Offer Offer An offer is a promise to act or refrain from acting, which is made in exchange for a return promise to do the same. Some offers anticipate not another promise being returned in exchange but the performance of an act or forbearance from taking action.
Although expressed to be in full of all demands, it is only prima facie evidence of what it purports to be and upon satisfactory proof being made that it was obtained by fraud, or given either under a mistake of facts or an ignorance of law, it may be inquired into and corrected in a court of law as well as in equity.
A receipt in full, given with a full knowledge of all the circumstances and in the absence of fraud, seems to be conclusive.
A receipt sometimes contains an acknowledgment of having received a thing, and also an agreement to do another.
It is only prima facie evidence as far as the receipt goes, but it cannot be contradicted by parol evidence in any part by which the party engages to perform a contract.
A bill of lading, for example, partakes of both these characters; it may be contradicted or explained as to the facts stated in the recital, as that the goods were in good order and well conditioned; but, in other respects, it cannot be contradicted in any other manner than a common written contract.
If a man by his receipt acknowledges that he has received money from an agent on account of his principal, and thereby accredits the agent with the principal to that amount, such receipt is, it seems, conclusive as to the payment by the agent. For example, the usual acknowledgment in a policy of insurance of the receipt of premium from the assured, is conclusive of the fact as between the underwriter and the assured; although such receipt would not be so between the underwriter and the broker.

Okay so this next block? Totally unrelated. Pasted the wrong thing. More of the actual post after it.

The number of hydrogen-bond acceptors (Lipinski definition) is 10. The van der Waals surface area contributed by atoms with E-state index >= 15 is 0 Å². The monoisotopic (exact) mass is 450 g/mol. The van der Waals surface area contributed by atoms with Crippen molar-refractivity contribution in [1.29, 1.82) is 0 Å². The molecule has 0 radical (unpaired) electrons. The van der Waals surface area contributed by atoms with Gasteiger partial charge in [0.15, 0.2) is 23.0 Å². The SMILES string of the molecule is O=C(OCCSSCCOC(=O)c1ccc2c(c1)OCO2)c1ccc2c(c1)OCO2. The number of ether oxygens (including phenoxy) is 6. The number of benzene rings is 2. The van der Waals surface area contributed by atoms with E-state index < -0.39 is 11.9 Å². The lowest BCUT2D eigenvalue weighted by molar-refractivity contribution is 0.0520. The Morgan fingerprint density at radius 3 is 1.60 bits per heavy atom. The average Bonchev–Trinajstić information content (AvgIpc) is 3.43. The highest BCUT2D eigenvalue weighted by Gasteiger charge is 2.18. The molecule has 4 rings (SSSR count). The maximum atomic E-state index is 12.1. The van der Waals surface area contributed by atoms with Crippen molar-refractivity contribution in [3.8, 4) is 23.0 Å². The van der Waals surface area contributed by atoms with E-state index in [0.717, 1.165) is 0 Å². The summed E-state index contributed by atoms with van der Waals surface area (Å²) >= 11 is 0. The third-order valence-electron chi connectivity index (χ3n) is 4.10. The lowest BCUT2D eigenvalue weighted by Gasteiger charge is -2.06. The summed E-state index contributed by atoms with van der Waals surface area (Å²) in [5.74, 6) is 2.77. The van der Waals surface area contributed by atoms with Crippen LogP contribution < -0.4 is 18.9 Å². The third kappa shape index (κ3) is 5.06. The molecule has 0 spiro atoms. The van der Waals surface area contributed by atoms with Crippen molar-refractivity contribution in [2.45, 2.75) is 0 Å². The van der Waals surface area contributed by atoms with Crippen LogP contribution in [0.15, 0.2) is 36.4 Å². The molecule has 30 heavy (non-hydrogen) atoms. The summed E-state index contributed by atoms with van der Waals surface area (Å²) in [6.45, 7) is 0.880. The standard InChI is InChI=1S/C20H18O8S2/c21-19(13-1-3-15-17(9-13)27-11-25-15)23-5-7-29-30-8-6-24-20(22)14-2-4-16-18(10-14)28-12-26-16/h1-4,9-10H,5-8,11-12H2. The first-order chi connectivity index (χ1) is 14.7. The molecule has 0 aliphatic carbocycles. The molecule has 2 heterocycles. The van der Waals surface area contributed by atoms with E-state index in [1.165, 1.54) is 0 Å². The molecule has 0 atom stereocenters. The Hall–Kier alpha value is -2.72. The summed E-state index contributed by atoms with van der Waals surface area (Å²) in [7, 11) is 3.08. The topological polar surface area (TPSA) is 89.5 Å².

And if an agent empowered to contract for sale, sell and convey land, enter into articles of agreement by which it is stipulated that the vendee shall clear, make improvements, pay the purchase money by installments, etc. A receipt on the back of a bill of exchange is prima facie evidence of payment by the acceptor.
The giving of a receipt does not exclude parol evidence of payment.
|Example of a Crime That Has Only Three Elements||Law Dismissal from military service One of the most important elements of military service is dismissal. It should be noted that although dismissal from military service is not an end to military service, a soldier can not be excluded from the list of military personnel until he is discharged from military service in due course.|
In Pennsylvania it has been holden that a receipt, not under seal, to one of several joint debtors, for his proportion of the debt, discharges the rest. But in New York a contrary rule has been adopted.Generally, a contract does not need to be in writing, and in many cases, an oral agreement with all of the elements listed above will constitute a valid and enforceable contract.
Some situations, however, require that a contract be in writing to be enforceable. The 5 Essential Elements of a Sales Contract When creating or reviewing a sales contract (a.k.a.
sales of goods agreement or purchase agreement), it is vital to know which terms are most important and what things to watch out for.
The fact or combination of facts that gives a person the right to seek judicial redress or relief against another. Also, the legal theory forming the basis of a lawsuit. The cause of action is the heart of the complaint, which is the Pleading that initiates a lawsuit.
Without an adequately stated.
Basic requirements for a valid agreement and a valid offer and acceptance Essential elements of an agreement of sale of immovable property are: parties (buyer & seller); it is a legal and binding contract and the purchaser need not be informed of the seller's acceptance, for the document to be valid.
The law recognizes this as a contract, meaning a legal document containing signatures of two or more parties that is binding and enforceable. Of course, there are certain other elements that must.
Consideration in contract law is simply the exchange of one thing of value for another. It is one of the six elements that must be present for a contract to be enforceable.